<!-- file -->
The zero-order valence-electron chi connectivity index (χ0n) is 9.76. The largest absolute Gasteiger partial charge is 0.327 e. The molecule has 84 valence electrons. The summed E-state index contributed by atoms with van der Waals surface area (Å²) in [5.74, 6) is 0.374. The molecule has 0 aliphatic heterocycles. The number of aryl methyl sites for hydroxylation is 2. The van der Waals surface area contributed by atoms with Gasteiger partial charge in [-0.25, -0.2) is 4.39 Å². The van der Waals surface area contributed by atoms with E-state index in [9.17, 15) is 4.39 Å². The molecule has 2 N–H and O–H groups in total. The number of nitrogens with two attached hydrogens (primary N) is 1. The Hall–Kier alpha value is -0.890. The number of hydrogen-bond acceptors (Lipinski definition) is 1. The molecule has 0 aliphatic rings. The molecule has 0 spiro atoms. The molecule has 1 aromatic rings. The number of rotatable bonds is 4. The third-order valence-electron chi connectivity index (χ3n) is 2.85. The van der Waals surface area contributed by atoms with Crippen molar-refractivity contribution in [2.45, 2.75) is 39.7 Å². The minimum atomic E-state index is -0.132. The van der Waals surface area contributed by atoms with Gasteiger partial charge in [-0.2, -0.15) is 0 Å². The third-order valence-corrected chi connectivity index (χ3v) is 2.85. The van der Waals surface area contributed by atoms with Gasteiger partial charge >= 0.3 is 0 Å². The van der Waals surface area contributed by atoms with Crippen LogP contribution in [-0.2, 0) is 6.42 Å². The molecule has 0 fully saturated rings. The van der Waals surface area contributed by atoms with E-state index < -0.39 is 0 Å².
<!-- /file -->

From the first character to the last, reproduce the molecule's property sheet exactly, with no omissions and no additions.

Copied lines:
The zero-order valence-electron chi connectivity index (χ0n) is 9.76. The largest absolute Gasteiger partial charge is 0.327 e. The molecule has 84 valence electrons. The summed E-state index contributed by atoms with van der Waals surface area (Å²) in [5.74, 6) is 0.374. The molecule has 0 aliphatic heterocycles. The number of aryl methyl sites for hydroxylation is 2. The van der Waals surface area contributed by atoms with Gasteiger partial charge in [-0.25, -0.2) is 4.39 Å². The van der Waals surface area contributed by atoms with E-state index in [9.17, 15) is 4.39 Å². The molecule has 2 N–H and O–H groups in total. The number of nitrogens with two attached hydrogens (primary N) is 1. The Hall–Kier alpha value is -0.890. The number of hydrogen-bond acceptors (Lipinski definition) is 1. The molecule has 0 aliphatic rings. The molecule has 0 spiro atoms. The molecule has 1 aromatic rings. The number of rotatable bonds is 4. The third-order valence-electron chi connectivity index (χ3n) is 2.85. The van der Waals surface area contributed by atoms with Crippen molar-refractivity contribution in [2.45, 2.75) is 39.7 Å². The minimum atomic E-state index is -0.132. The van der Waals surface area contributed by atoms with Gasteiger partial charge in [-0.2, -0.15) is 0 Å². The third-order valence-corrected chi connectivity index (χ3v) is 2.85. The van der Waals surface area contributed by atoms with Gasteiger partial charge >= 0.3 is 0 Å². The van der Waals surface area contributed by atoms with Crippen LogP contribution in [-0.2, 0) is 6.42 Å². The molecule has 0 fully saturated rings. The van der Waals surface area contributed by atoms with E-state index < -0.39 is 0 Å².